A report by the European Environment Agency (EEA) shows at least 2.5 million of the people living in Switzerland’s 13 largest cities are exposed to noise levels above 55 decibels, a level at which noise becomes annoying and above the 50 decibels that disturbs sleep.
This number, which relates only those living in Switzerland’s 13 largest urban centres and only to exposure to noise from road traffic above 55 decibels at some point during the day, evening or night, translates to 64% of the 3.9 million residents of these cities. After rail, airport and industrial noise pollution are included the percentage is sure to be higher1.
50 decibels is the noise intensity of light traffic. 100 decibels is the sound of a handheld electric drill or a motorcycle. Anything above 50 decibels disturbs sleep.
The 13 cities included in the data are: Baden-Brugg, Basel, Bern, Fribourg, Geneva, Lausanne, Lucerne, Lugano, Olten-Zofingen, St. Gallen, Winterthur, Zug, and Zurich.
The main noise pollution culprit is road traffic. The EEA estimates that 25% of europeans are subjected to road noise above 55 decibels. Across Switzerland’s main centres the percentage is 64%. The cities with the highest percentages of residents affected by road noise over 55 decibels are Geneva (77%), Lausanne (74%), Basel (66%) and Lugano (65%). The figure for Zurich is 62%.
Rail is next on the list. Rail noise above 55 decibels afflicts around half a million of the 3.9 million of the residents of these 13 Swiss cities. That is around 13%. Ears in the city of Olten-Zofingen are the most heavily battered by locomotion. 23% of the city’s inhabitants are subjected to rail noise over 55 decibels. No other city comes close. Lausanne (16%), Basel (14%), Zurich (12%) and Geneva (11%) are well behind on the percentage affected by trains rattling by. Sitting in the centre of Switzerland’s plateau, Olten is a major hub on the Swiss Rail network.
On the other hand Olten-Zofingen ties with Zug for the city with the lowest percentage bothered by road noise (49%) over 55 decibels.
Third on the list is aircraft noise. However to suffer this you need to live near an airport, so it is no surprise Switzerland’s leaders are the cities of Zurich and Geneva, the only ones with major airports. City layout, airport proximity and population mean aircraft hit Genevan ears hardest. There, 12% of the population are disturbed by planes compared to 6% of Zurich’s population. In numerical terms the cities are closer. 73,500 Geneva residents have their ears bashed by aircraft noise, compared to 61,700 people living in Zurich.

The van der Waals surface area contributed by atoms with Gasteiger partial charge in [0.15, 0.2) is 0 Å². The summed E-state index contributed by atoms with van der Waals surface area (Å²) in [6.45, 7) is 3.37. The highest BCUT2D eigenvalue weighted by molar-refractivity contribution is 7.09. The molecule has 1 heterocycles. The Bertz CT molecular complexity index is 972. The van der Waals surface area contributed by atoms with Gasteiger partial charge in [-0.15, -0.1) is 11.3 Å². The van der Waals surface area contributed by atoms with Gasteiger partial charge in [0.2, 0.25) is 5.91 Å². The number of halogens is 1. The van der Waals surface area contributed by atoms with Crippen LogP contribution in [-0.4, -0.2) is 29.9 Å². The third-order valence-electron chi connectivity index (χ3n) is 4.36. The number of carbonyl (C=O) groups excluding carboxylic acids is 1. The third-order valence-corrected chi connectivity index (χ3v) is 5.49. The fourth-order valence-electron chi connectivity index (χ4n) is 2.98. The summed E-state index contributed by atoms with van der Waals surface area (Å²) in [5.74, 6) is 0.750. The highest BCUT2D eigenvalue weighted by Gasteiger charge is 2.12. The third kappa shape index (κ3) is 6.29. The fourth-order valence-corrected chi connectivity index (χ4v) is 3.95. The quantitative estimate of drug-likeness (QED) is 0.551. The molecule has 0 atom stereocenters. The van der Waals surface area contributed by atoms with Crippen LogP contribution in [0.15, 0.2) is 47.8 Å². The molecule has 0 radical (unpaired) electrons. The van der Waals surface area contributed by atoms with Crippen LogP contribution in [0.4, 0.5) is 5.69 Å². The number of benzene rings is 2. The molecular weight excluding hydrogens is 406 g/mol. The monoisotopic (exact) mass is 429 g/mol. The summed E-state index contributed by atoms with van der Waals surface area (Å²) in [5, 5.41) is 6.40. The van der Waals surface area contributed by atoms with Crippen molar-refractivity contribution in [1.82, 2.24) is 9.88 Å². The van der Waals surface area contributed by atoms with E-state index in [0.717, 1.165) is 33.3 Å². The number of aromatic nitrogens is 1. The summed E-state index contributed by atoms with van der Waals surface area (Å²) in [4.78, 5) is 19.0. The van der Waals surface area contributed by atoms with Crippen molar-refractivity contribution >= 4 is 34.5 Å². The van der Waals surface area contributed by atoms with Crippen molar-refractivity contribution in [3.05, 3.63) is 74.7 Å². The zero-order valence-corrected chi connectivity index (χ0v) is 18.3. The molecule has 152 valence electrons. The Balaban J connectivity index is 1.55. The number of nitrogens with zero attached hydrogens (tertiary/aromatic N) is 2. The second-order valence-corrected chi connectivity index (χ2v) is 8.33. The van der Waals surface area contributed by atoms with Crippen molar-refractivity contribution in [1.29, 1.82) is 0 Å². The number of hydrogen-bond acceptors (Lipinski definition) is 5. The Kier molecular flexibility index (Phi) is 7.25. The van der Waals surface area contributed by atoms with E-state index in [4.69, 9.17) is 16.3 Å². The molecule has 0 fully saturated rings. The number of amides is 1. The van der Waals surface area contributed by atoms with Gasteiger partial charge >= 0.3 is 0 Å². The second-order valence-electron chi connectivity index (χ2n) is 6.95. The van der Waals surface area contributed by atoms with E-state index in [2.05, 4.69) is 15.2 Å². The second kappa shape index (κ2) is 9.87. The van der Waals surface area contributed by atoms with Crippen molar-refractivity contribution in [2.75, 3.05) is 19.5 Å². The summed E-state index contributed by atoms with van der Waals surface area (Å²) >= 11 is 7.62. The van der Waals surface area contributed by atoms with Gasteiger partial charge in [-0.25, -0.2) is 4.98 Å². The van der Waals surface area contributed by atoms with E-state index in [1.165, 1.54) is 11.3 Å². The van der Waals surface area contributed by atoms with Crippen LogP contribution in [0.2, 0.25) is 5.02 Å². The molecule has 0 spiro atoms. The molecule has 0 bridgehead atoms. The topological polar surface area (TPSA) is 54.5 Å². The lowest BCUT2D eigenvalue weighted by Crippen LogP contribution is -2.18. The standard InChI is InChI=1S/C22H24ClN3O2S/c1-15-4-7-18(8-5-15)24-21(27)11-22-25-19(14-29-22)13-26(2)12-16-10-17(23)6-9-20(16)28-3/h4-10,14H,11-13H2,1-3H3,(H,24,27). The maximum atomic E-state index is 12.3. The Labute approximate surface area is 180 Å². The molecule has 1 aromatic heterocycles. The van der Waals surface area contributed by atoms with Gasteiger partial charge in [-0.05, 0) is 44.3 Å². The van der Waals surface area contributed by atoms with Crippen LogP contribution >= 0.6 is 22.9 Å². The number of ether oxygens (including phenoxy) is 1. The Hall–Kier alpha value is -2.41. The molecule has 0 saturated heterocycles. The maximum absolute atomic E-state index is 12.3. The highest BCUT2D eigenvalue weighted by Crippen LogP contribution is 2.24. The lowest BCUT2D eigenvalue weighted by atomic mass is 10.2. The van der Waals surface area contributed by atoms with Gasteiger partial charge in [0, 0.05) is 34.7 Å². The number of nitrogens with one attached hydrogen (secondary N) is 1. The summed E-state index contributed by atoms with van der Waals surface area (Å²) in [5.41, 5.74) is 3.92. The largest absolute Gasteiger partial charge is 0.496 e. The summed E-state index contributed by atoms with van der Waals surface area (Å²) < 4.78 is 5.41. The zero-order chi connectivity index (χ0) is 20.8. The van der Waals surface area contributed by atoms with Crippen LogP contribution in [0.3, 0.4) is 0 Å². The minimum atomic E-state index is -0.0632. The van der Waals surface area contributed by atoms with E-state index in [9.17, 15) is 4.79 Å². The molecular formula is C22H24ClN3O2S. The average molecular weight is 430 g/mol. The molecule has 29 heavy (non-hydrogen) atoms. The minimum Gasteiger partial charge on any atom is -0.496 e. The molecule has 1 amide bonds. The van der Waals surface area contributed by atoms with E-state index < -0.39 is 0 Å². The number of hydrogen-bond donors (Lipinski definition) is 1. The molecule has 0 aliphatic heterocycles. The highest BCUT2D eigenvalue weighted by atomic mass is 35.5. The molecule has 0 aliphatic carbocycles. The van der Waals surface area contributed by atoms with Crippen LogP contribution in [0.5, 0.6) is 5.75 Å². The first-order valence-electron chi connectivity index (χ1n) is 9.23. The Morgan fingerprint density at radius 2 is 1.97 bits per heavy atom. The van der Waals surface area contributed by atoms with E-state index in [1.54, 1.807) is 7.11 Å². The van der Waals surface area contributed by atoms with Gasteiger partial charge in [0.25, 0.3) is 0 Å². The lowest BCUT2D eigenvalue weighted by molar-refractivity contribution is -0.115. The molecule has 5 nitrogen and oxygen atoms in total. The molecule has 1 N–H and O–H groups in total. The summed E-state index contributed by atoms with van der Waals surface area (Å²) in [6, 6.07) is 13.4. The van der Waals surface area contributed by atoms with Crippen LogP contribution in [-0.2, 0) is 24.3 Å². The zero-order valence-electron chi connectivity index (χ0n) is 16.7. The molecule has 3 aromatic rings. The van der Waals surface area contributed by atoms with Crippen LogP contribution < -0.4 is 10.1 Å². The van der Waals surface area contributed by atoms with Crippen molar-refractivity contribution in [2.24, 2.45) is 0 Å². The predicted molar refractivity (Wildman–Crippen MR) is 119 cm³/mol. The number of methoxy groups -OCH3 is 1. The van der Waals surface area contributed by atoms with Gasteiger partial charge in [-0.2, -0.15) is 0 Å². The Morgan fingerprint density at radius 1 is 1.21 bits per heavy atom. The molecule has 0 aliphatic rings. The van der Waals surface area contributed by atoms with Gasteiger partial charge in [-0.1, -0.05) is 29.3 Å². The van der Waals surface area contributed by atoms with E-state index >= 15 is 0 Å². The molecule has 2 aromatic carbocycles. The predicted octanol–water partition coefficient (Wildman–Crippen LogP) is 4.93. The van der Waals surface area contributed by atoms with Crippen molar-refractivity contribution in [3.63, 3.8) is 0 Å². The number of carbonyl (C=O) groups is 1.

The EEA describes noise as a pervasive pollutant that directly affects the health and well-being of humans and wildlife. Populations exposed to high noise levels can exhibit stress reactions, sleep-stage changes, and clinical symptoms like hypertension and cardiovascular diseases. All of these can contribute to premature mortality. The World Health Organization (WHO) reckons that humans exposed to noise levels above 40 decibels at night experience adverse health effects.
Across Europe it is estimated that noise contributed to at least 900,000 additional cases of hypertension in 2011.
Those living outside cities are also impacted, particularly those close to major highways and train lines. Figures published in early 2017 estimate there were 100 million city dwellers affected by noise pollution across Europe. Outside cities there were 40 million. Click here to see the EEA noise map and zoom in to see local data.
European Environment Agency factsheet on Switzerland – opens PDF (in English)
EEA european noise map (in English)
1 The data gives no aggregate numbers. Adding them does not account for overlap.
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